During World War II, those friends included Alan Turing, with whom Shannon struck up a lively intellectual exchange during Turing’s fact-finding trip to study American cryptography on behalf of the British government. At Bell Labs, Shannon also bonded with fellow engineers Barney Oliver and John Pierce, each of whom was a pioneering figure in the history of information technology in his own right.

Shannon grew smarter and more creative because he chose to surround himself, almost exclusively, with people whose smarts and creativity he admired. More than most of us, he was deliberate in his friendships, choosing only the friends who drew out his best.

What does that mean for the rest of us nongeniuses? It means asking yourself not just who your friends are but also what you do together. Think more deliberately about the substance of your time with them, and if you find it lacking, change it.

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Photo courtesy of the Shannon family

Put money in its place

There’s a great line from stoic philosopher Seneca: “He is a great man who uses earthenware dishes as if they were silver; but he is equally great who uses silver as if it were earthenware. It is the sign of an unstable mind not to be able to endure riches.” Seneca’s point: The pursuit of money is a powerful distraction from the pursuit of what truly matters. Money is neither the root of all evil nor the solution to all of our problems. The question is whether it gets in the way of what’s morally important.

Shannon, who was a successful investor in early Silicon Valley companies and pursued stock-picking as one of his many hobbies, is an excellent example of what it looks like to be wealthy without being consumed by the pursuit of wealth. He saw his financial success as an opportunity, not to live lavishly, but to spend more time on the gadgeteering projects he loved. His investment returns funded, for instance, his research into the physics of juggling, as well as his invention with Thorp of their roulette-beating wearable computer.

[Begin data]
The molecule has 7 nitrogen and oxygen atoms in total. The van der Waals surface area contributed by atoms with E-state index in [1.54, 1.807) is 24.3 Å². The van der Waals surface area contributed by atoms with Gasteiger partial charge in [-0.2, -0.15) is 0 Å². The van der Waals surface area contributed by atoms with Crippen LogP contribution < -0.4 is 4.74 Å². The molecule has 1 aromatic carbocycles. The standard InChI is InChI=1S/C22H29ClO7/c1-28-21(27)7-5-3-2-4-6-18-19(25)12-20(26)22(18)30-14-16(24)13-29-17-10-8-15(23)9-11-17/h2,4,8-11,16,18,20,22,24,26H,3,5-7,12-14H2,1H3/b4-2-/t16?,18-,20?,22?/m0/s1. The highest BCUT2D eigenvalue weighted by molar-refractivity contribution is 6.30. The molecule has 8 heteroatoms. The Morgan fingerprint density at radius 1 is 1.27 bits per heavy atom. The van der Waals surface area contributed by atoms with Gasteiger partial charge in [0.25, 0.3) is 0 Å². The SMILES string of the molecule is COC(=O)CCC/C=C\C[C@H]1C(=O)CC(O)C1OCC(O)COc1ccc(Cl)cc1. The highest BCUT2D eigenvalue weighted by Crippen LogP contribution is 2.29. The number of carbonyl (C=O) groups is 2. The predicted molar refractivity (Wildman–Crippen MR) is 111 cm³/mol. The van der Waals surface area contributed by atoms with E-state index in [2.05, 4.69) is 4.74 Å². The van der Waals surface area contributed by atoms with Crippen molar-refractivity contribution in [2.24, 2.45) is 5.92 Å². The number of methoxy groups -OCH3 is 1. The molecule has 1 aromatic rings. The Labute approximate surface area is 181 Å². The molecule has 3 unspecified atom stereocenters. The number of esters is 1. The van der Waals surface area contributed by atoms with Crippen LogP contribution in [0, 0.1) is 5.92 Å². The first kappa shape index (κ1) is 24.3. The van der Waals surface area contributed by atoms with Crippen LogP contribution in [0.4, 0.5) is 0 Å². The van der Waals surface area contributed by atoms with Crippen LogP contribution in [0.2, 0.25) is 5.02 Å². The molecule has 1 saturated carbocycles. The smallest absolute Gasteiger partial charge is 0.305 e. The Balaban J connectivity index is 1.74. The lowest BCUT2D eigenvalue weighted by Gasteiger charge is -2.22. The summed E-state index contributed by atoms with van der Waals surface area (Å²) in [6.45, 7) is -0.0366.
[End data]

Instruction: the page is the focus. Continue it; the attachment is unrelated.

None of us need to be told that the pursuit of money can obscure what’s important and valuable. But it is useful to remind ourselves that wealth nearly always comes as an indirect effect of incredible work rather than as the end goal. Silicon Valley entrepreneur Paul Graham has put it like this: “I get a lot of criticism for telling founders to focus first on making something great, instead of worrying about how to make money. And yet, that is exactly what Google did. And Apple, for that matter. You’d think examples like that would be enough to convince people.”

Fancy is easy. Simple is hard.

Shannon wasn’t impressed by his colleagues who wrote the most detailed tomes or whose theories were the most complex. What impressed him the most — in a way that reminds us of Steve Jobs — was radical simplicity.

In a 1952 talk to his fellow Bell Labs engineers, Shannon offered a crash course in the problem-solving strategies that had proven most productive for him. At the top of the list: You should first approach your problem by simplifying.

“Almost every problem that you come across is befuddled with all kinds of extraneous data of one sort or another,” Shannon said, “and if you can bring this problem down into the main issues, you can see more clearly what you’re trying to do.”

Gallager, Shannon’s graduate student, saw this process of radical simplification in action when he came to Shannon’s office one day with a new research idea. As Gallagher recalled:

He looked at it, sort of puzzled, and said, “Well, do you really need this assumption?” And I said, “Well, I suppose we could look at the problem without that assumption.” And we went on for a while. And then he said, again, “Do you need this other assumption?”… And he kept doing this, about five or six times… At a certain point, I was getting upset, because I saw this neat research problem of mine had become almost trivial. But at a certain point, with all these pieces stripped out, we both saw how to solve it. And then we gradually put all these little assumptions back in, and then, suddenly, we saw the solution to the whole problem. And that was just the way he worked.

A lot of us are trained to think that our ability to grapple with ever-more-complex concepts is the measure of our intelligence. The more complicated the problem, the smarter the person needed to solve it, right? Maybe. Shannon helps us see how the opposite might also be true. Achieving simplicity may actually be the more intellectually demanding endeavor.

Never confuse simplicity with simplemindedness. It takes work to distill, to get at the essence of things. If you stop yourself from saying something in a meeting because you’ve just thought, “Well, that’s just too simple,” you might want to think again. It may be that it’s the very thing that needs to be said.

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Shannon built this chess-playing machine, an ancestor of Deep Blue. It could play six moves of an endgame. Photo courtesy of the Shannon family

Value freedom over status